Why Column Choice is Important in HPLC
Nov 24 2022
Columns are a key instrument in many chromatography methods, including high-performance liquid chromatography (HPLC). However, it’s not a case of one size fits all. Instead, there are a few variables to choose from – and it’s valuable to understand why this choice is important in terms of the analyses and results. Read on as we take a closer look?
What are the different types of HPLC columns?
The first distinction you need to make when choosing HPLC columns is the basic type. Normal phase, reverse phase, ion-exchange and size-exclusion columns all have their own specialist functions in terms of separation, for example:
- Size exclusion columns are primarily used to separate proteins and carbohydrates
- Ion-exchange columns are often used to separate monosaccharides
- Reverse-phase columns are better suited to samples which are hydrocarbon soluble
- Normal-phase columns are suitable for solvent soluble samples
Aside from that, there are the dimensions of the columns in question – specifically, diameter and length.
As discussed in our recent post on column diameter, wider columns allow the mobile phase to pass through quicker, while narrower columns lengthen the process. The former also requires a large sample size and more solvent, while the latter is suited to smaller samples and less solvent.
The impact is similar in terms of length. Shorter columns offer low solvent consumption with faster analyses, while longer columns use more solvent and take longer.
Why is it important?
Column choice isn’t just about speed and solvent consumption – although these two factors do need to be taken into account for practicality and cost. Instead, the main focus is resolution. Using longer or narrow columns provides higher resolution, which is critical to separate certain components.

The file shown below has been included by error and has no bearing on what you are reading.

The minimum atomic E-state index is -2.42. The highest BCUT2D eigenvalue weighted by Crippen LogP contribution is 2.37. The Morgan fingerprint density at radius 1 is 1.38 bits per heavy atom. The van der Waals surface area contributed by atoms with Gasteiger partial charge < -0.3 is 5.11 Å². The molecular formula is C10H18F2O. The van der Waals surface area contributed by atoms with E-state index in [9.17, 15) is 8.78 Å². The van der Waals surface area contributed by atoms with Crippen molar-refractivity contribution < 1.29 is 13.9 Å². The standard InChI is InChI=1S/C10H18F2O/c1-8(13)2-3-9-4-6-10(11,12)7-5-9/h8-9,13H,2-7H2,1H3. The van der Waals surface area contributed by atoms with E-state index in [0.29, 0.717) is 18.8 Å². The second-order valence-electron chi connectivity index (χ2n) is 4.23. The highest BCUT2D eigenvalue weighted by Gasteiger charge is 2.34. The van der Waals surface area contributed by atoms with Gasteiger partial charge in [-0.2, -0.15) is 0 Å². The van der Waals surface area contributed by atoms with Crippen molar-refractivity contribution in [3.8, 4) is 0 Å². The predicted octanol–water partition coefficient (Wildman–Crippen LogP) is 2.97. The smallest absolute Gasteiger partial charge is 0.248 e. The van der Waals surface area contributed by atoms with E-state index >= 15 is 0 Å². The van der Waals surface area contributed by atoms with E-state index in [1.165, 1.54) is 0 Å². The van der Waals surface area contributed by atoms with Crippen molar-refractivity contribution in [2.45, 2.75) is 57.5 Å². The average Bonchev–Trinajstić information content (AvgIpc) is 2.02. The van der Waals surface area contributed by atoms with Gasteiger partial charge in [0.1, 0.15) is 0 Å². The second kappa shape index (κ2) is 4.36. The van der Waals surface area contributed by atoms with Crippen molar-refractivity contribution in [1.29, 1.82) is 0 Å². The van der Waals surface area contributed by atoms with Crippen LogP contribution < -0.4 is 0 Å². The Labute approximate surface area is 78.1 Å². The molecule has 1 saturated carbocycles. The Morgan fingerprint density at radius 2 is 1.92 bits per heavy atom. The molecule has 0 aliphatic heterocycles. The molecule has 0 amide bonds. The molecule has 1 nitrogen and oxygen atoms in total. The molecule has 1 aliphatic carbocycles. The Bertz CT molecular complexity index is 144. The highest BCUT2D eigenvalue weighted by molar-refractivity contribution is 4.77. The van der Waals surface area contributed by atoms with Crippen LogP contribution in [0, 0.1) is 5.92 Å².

However, there’s also the issue of pressure to take into account. While long, narrow columns increase analysis time and, in turn, resolution, they also require more pressure to move the mobile phase through. High pressure is a common requirement in HPLC, which was originally called high-pressure liquid chromatography due to liquids requiring higher pressures than gases as a mobile phase.
Can method development be easier?
Column choice is just one factor involved in chromatography method development. There’s also gradient optimisation, robustness studies, and method improvement involved when finding a suitable method for HPLC and UHPLC instruments.
However, computers and automated programs may be able to help. The article ‘Automated HPLC Method Development and Robustness Tests for a Mixture of Hair Dyes Employing Two Different Instruments’, discusses how a computer assisted HPLC method development procedure was used for a mixture of hair dyes, including column scouting along with the various other factors.
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